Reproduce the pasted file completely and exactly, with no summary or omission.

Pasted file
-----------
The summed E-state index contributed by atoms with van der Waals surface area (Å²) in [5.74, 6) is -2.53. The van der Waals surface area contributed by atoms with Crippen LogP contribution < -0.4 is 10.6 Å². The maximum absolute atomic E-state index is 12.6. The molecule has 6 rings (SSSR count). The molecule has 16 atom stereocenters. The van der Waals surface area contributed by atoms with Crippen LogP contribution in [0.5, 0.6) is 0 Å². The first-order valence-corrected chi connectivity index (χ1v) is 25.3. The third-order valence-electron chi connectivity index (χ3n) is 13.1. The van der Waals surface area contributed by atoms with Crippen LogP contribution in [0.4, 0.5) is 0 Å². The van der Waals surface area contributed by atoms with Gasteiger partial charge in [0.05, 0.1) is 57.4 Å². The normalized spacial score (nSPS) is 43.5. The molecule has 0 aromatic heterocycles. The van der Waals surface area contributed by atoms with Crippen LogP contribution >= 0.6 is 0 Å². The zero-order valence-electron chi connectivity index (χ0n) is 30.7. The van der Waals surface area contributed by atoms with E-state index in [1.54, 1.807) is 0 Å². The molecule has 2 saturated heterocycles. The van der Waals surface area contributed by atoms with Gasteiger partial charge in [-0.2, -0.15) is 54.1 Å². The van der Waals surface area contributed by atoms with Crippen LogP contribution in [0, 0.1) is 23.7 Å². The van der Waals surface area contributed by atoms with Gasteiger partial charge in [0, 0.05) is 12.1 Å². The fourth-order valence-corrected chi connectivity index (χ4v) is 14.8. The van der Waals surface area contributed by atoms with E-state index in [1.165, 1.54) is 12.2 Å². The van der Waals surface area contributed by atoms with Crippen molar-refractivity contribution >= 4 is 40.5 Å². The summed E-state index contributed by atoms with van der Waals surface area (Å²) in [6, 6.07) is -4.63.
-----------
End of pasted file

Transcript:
The summed E-state index contributed by atoms with van der Waals surface area (Å²) in [5.74, 6) is -2.53. The van der Waals surface area contributed by atoms with Crippen LogP contribution < -0.4 is 10.6 Å². The maximum absolute atomic E-state index is 12.6. The molecule has 6 rings (SSSR count). The molecule has 16 atom stereocenters. The van der Waals surface area contributed by atoms with Crippen LogP contribution in [0.5, 0.6) is 0 Å². The first-order valence-corrected chi connectivity index (χ1v) is 25.3. The third-order valence-electron chi connectivity index (χ3n) is 13.1. The van der Waals surface area contributed by atoms with Crippen LogP contribution in [0.4, 0.5) is 0 Å². The van der Waals surface area contributed by atoms with Gasteiger partial charge in [0.05, 0.1) is 57.4 Å². The normalized spacial score (nSPS) is 43.5. The molecule has 0 aromatic heterocycles. The van der Waals surface area contributed by atoms with Crippen LogP contribution >= 0.6 is 0 Å². The zero-order valence-electron chi connectivity index (χ0n) is 30.7. The van der Waals surface area contributed by atoms with E-state index in [1.54, 1.807) is 0 Å². The molecule has 2 saturated heterocycles. The van der Waals surface area contributed by atoms with Gasteiger partial charge in [-0.2, -0.15) is 54.1 Å². The van der Waals surface area contributed by atoms with Crippen LogP contribution in [0, 0.1) is 23.7 Å². The van der Waals surface area contributed by atoms with Gasteiger partial charge in [0, 0.05) is 12.1 Å². The fourth-order valence-corrected chi connectivity index (χ4v) is 14.8. The van der Waals surface area contributed by atoms with E-state index in [1.165, 1.54) is 12.2 Å². The van der Waals surface area contributed by atoms with Crippen molar-refractivity contribution >= 4 is 40.5 Å². The summed E-state index contributed by atoms with van der Waals surface area (Å²) in [6, 6.07) is -4.63.